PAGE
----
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Is this sabal going to make it? Advice needed.


Ben OK

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My part of Oklahoma (supposedly 7a) had it's 4th below 0F winter out of the last six years. I was sad to lose my two largest trachycarpus (covered but no heating), since they had survived -14F with the same wrapping in Feb 2021.

What was more surprising was what I found when I checked my two Birmingham sabals and my palmetto a week ago. I wanted to see if they were growing yet. They like more heat, so I usually don't expect much growth until we are well into spring. I didn't cover any of my sabals this year, partly due to time constraints, but also because of overconfidence. I have never lost a sabal due to cold, so I felt like there was no real risk this year either. 

Unfortunately, I found that my Birmingham that is the most exposed (southeast corner of the house) was not growing. It also seemed that the spear was mushy. I figured I was dumb to leave it uncovered, and now it was doomed. When I took another look today though, it looked like this:

 

PXL_20230419_161437157.jpg

Edited by Ben OK
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The middle still has nothing but rotten material in it, but it appears to have finally grown a little. As I said, I have never had a sabal take this kind of damage. So I ask any of you who have seen this before, will it likely survive? Or is this the last gasp before it dies? 

I was ready to dig it up and replace it, but now I may wait and see. Unless, of course, others of you here know that sabals don't recover from this type of damage.

What do you think?

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For comparison, here is another Birmingham about 10 meters away that has more protection from north wind:

PXL_20230419_161521937.jpg

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And a palmetto that is protected from the south, east, and mostly overhead as well:

 

 

PXL_20230419_161515994.jpg

 

Edited by Ben OK
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They need to get a frond out before out of the woods.  It's like running power off your battery without putting out the solar panel to recharge it.  Once the palm uses up stored energy it's done if a frond is not out.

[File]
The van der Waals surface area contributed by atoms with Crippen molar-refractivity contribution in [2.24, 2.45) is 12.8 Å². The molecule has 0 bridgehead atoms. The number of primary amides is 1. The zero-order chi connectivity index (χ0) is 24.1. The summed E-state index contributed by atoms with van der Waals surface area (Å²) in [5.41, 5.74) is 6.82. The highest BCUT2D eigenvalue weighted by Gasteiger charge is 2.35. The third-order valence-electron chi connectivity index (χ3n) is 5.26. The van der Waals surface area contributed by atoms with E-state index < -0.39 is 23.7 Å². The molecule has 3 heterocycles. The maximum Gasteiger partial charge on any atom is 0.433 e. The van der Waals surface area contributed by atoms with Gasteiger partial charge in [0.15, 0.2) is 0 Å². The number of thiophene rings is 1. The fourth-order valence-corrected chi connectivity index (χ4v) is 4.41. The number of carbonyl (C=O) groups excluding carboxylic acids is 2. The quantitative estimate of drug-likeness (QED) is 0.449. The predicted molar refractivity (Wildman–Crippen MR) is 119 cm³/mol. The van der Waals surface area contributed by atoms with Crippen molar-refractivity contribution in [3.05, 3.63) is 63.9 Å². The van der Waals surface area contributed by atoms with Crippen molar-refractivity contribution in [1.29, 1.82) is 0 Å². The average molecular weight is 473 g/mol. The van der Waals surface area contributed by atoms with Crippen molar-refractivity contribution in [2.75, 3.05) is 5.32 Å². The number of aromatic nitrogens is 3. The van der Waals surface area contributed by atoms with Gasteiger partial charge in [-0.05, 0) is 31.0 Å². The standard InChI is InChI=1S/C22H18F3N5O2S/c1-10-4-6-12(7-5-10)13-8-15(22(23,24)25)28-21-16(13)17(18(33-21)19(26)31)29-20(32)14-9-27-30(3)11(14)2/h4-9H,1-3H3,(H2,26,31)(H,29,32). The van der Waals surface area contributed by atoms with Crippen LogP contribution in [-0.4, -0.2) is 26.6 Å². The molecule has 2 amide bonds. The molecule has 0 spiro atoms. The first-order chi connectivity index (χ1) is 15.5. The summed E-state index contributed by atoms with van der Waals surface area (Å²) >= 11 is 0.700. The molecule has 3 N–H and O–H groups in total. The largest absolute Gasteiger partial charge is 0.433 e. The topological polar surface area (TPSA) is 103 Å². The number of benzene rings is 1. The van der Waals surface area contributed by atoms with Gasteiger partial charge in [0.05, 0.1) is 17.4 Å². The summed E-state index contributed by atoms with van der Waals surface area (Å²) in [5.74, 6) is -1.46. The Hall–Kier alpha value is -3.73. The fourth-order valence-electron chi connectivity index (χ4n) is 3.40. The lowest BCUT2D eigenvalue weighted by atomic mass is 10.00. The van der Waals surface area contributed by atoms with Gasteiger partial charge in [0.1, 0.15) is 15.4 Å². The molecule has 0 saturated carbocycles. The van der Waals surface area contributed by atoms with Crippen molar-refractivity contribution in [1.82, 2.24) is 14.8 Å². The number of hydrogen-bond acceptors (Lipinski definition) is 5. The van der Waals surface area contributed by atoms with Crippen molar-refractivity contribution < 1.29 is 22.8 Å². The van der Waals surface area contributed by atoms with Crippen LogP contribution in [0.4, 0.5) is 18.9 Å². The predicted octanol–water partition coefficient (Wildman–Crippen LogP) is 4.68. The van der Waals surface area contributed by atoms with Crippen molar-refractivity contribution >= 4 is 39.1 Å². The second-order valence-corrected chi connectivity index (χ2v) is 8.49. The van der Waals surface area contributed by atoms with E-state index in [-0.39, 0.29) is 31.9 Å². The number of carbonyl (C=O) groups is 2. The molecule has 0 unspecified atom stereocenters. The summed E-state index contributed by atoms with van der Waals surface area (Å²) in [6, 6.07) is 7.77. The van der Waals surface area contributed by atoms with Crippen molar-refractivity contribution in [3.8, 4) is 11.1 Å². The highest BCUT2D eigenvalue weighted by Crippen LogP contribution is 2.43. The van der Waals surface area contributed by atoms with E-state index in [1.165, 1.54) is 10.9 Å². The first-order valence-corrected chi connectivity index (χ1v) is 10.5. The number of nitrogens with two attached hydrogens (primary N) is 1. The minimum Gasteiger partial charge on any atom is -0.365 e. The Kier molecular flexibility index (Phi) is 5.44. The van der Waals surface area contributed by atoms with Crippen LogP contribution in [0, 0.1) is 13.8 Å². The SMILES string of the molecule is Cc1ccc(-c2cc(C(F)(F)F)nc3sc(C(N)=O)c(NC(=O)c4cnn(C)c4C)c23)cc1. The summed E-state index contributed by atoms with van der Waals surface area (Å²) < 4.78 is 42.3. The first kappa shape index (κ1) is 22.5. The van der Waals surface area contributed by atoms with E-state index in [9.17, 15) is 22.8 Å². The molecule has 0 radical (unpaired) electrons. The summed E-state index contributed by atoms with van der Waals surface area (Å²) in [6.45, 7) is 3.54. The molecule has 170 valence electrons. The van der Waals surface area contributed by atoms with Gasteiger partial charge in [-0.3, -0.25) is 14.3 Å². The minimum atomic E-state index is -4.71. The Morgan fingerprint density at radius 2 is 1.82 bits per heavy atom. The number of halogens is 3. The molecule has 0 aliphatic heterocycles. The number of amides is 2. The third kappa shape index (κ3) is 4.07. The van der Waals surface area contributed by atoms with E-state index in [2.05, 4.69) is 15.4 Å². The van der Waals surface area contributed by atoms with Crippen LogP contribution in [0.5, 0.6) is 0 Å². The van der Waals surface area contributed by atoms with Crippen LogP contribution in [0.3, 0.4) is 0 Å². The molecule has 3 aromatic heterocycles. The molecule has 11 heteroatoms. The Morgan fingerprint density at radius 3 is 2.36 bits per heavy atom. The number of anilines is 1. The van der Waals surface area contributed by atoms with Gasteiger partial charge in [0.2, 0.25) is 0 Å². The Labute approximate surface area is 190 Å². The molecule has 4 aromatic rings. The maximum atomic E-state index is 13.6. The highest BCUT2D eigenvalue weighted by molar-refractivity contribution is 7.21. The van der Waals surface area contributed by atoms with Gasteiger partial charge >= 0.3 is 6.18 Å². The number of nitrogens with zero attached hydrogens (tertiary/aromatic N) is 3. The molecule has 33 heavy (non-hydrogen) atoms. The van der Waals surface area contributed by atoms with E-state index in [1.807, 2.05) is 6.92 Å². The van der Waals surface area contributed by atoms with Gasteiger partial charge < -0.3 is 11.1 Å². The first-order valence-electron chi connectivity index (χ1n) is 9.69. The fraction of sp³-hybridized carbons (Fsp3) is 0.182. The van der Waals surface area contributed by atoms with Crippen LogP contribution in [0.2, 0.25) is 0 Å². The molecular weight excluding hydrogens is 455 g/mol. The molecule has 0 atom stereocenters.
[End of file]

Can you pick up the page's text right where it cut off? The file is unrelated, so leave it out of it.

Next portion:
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YouTube https://www.youtube.com/@tntropics - 60+ In-ground 7A palms - (Sabal) minor(7 large + 27 seedling size, 3 dwarf),  brazoria(1) , birmingham(4), etonia (1) louisiana(5), palmetto (1), riverside (1),  (Trachycarpus) fortunei(7), wagnerianus(1),  Rhapidophyllum hystrix(7),  15' Mule-Butia x Syagrus(1),  Blue Butia capitata(1) +Tons of tropical plants.  Recent Yearly Lows -1F, 12F, 11F, 18F, 16F, 3F, 3F, 6F, 3F, 1F, 16F, 17F, 6F, 8F

 

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1 minute ago, Allen said:

They need to get a frond out before out of the woods.  It's like running power off your battery without putting out the solar panel to recharge it.  Once the palm uses up stored energy it's done if a frond is not out.

Thank you. I will try to keep the hole dry from spring rain, spray it with some fungicide, and see if it has enough stored energy to pull through.

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  • 7 months later...

Any updates? Also, some fertilizer could help on the energy part (but don't overdo it). Unlike dicot trees and conifers, you can even safely fertilize aloes, bamboo, palms and yuccas in winter, given that monocot trees have a different type of wood.

I'm just a neurodivergent Middle Tennessean guy that's obsessively interested in native plants (especially evergreen trees/shrubs) from spruces to palms.

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